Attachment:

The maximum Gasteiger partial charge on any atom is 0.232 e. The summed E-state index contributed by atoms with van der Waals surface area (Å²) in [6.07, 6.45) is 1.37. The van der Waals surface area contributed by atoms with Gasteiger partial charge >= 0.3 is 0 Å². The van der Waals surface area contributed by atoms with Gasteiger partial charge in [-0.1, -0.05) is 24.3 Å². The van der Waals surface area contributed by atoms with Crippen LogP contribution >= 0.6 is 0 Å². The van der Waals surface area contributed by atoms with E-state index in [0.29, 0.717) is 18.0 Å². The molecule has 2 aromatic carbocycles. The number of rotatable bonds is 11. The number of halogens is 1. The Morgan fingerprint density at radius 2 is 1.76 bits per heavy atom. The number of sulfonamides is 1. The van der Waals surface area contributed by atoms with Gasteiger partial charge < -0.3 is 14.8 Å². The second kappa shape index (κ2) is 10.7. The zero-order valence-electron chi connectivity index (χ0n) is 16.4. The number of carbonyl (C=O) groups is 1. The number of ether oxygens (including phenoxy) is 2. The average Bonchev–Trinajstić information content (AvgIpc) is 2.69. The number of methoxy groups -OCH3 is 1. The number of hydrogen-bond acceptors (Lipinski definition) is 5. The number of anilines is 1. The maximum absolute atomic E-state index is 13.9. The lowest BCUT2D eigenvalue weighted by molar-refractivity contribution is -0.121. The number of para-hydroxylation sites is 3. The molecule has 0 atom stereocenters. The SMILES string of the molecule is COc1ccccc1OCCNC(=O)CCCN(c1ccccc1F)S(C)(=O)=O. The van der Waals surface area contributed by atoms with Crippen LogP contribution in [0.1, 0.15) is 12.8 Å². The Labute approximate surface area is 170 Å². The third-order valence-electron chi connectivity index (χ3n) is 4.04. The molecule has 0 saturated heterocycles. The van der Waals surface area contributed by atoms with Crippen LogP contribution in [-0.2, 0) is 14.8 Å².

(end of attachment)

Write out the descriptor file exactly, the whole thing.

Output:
The maximum Gasteiger partial charge on any atom is 0.232 e. The summed E-state index contributed by atoms with van der Waals surface area (Å²) in [6.07, 6.45) is 1.37. The van der Waals surface area contributed by atoms with Gasteiger partial charge >= 0.3 is 0 Å². The van der Waals surface area contributed by atoms with Gasteiger partial charge in [-0.1, -0.05) is 24.3 Å². The van der Waals surface area contributed by atoms with Crippen LogP contribution >= 0.6 is 0 Å². The van der Waals surface area contributed by atoms with E-state index in [0.29, 0.717) is 18.0 Å². The molecule has 2 aromatic carbocycles. The number of rotatable bonds is 11. The number of halogens is 1. The Morgan fingerprint density at radius 2 is 1.76 bits per heavy atom. The number of sulfonamides is 1. The van der Waals surface area contributed by atoms with Gasteiger partial charge < -0.3 is 14.8 Å². The second kappa shape index (κ2) is 10.7. The zero-order valence-electron chi connectivity index (χ0n) is 16.4. The number of carbonyl (C=O) groups is 1. The number of ether oxygens (including phenoxy) is 2. The average Bonchev–Trinajstić information content (AvgIpc) is 2.69. The number of methoxy groups -OCH3 is 1. The number of hydrogen-bond acceptors (Lipinski definition) is 5. The number of anilines is 1. The maximum absolute atomic E-state index is 13.9. The lowest BCUT2D eigenvalue weighted by molar-refractivity contribution is -0.121. The number of para-hydroxylation sites is 3. The molecule has 0 atom stereocenters. The SMILES string of the molecule is COc1ccccc1OCCNC(=O)CCCN(c1ccccc1F)S(C)(=O)=O. The van der Waals surface area contributed by atoms with Crippen LogP contribution in [0.1, 0.15) is 12.8 Å². The Labute approximate surface area is 170 Å². The third-order valence-electron chi connectivity index (χ3n) is 4.04. The molecule has 0 saturated heterocycles. The van der Waals surface area contributed by atoms with Crippen LogP contribution in [-0.2, 0) is 14.8 Å².